Then he called me back over and he said, when you talk to a woman on the street, the first thing you do is stop her, turn her around, and get her to take a couple of steps in your direction. Then she gets used to following you. And then you send her away. Never have her dismiss you. And the second thing you did wrong, was when you said, hey why don’t we get together. You never ask for a negative response.

No, you say, look. We’re gonna get together later on! You never give them a choice. So I don’t have that ability, no!

I see – So how come you didn’t try to take his advice?

TH: Because I like what my mama taught me, you know? Yeah, I like what she taught me better! I don’t mind being somebody who is strong and insecure at the same time. And needs to be reassured. You know, the vulnerability that can stand up and be a lion when it has to be. I’m vulnerable, but I’m not afraid. I don’t like allowing myself to feel scared. So that’s the kind of man I like being.

You’re in Philly now, which is a pretty violent area. Since The Perfect Holiday is also about what it takes to be a positive adult male role model to kids and you’re a dad as well, do you have any personal advice to share?

TH: Yeah. It’s the highest murder rate in the country right now. So what do you do about it. What I try to do on a daily basis – because I was one of those kids, I was walking around with a gun when I was fourteen years old. I was walking around like that on the streets of LA. And I was walking around with a gun, not because I wanted to shoot somebody, but because I needed to protect myself from somebody else. I didn’t feel like I had protection otherwise.

So now when I see those kids like that, I sit down and I talk to them. You know, lead by example, one kid at a time. Speak to them honestly. That will make the difference. You’re not gonna do it off of a stage or off of a platform, or out of a movie. You’re gonna do it one person at a time.

And we need to change our music, It’s some of that music that has given rise to that. We forget that our music is so powerful. And we have this war beating drum going constantly, leading everybody to rage and war. Where in the sixties, it was to peace and to love, you know? And the French Revolution, it started as a result of a great musical inspiration. So we need to change our music.

Are you talking about censorship?

TH: No, individuals need to censor what they are saying. You cannot abuse the First Amendment, and cause havoc throughout the world. Take responsibility for that.

Hey, but what about your pimp music in Hustle & Flow, it crossed the line.

TH: I did. I don’t know, how do you answer that, without sounding like an ass. But the change in that character – If you listen to the first song that he came up with, it was Whoop That Trick. And it was very angry. And the second strong song was, it’s Hard Out Here For A Pimp. And that was telling the badness of what I’ve gone through. Then the third song was, It Ain’t Over For Me.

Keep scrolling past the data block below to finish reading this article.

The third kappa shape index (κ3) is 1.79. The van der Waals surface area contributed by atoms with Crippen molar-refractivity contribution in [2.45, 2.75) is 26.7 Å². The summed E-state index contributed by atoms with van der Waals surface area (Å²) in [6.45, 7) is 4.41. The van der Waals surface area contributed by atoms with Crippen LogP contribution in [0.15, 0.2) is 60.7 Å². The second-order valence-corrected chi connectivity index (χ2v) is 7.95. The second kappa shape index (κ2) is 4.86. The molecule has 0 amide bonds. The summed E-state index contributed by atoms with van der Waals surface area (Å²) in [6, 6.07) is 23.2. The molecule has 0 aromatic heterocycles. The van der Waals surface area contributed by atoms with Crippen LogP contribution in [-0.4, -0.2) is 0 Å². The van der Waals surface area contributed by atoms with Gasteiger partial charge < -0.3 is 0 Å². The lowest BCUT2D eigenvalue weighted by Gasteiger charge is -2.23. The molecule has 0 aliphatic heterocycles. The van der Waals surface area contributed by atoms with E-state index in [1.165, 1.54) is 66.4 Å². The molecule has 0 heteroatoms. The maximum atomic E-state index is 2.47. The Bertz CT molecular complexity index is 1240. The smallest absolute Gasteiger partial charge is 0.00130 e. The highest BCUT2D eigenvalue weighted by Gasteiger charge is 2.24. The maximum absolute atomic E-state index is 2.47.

So tell the truth. But leave ’em on a positive note. The last song that he sang, It Ain’t Over For Me. You know, I can be a better person. Because sometimes an actor dials into the truth, in an unadulterated manner. They accept it and they flow with it, and they don’t stop it. They jump out of that airplane and they go whoooo, all the way down.

With all the violence in Philly and in wars, do we just like killing each other, or what?

TH: The older I get, the more frightened I become that we are in the last days. Yeah, and it’s gonna get worse, I think. Because it doesn’t seem to get better. And it’s so strange, because the first thing we see in as newborn life, is not death. It’s love. What makes us smile, is that this baby is so beautiful. We think of all the wonderful things that he can accomplish, and we never think of the atrocities that may come to be by his hands, or that he may suffer. So it’s a horrible state to be in, to be capable of so much beauty, but to be limited by such evil.

Human beings, we’ve got the greatest gift of all. And that’s creative communication. We can do anything. We can walk, we can talk, we can make love. We are the jewels of creation. And God forgive us, if we abuse that by not doing anything with it.

How do you feel about race, and your own racial identity?

TH: The last African person in my family may have been, I don’t know, three or four hundred years ago. Since then, I’ve been made up of everything from French to German to Indian, Spanish and Chinese. All these exist in my family. So my family has become the world itself. And I want to help black people. But you cannot help black people, until you help the entire world.

I sit here as a collection of you and everybody around us right now. And we’ve all got to use our wisdom, and a little bit of our love. I’m gonna help the person right next to me. And hopefully you’ll remind the next person. It all comes down to the same thing, where are we as a people. And who are we, and what are our responsibilities.

You’re a family man with a bunch of kids now. So do you ever think about taking a break from movies for a time?

TH: I’ll get a break when I turn back to dust! But right now, I’m gonna walk.

After hearing you sing in Hustle & Flow, I’m guessing your favorite music is hip hop.

TH: I’m a country buff by heart and by nature. That might sound surprising to you and a lot of other people.

What are your future plans for your music?

TH: Musically, it’s just to write stuff for myself. And maybe get some songs together. But I’m getting a little old for a music career. I want to plant some petunias, that’s what I’m thinking about now!

You’re an amazing actor, but these indie movies don’t pay too much. How do you feel about that?

TH: You got some money? Give me some money!

[Terrence eyes a plate of donuts on the table, and grabs one]

TH: Hey, I am a donut fan!

Okay, just don’t mess up that fine suit with it!

TH: Thank y’all!

Prairie Miller is a New York multimedia journalist online, in print and radio, who reviews movies and conducts in-depth interviews. She can also be heard on WBAI/Pacifica National Radio Network’s Arts Express.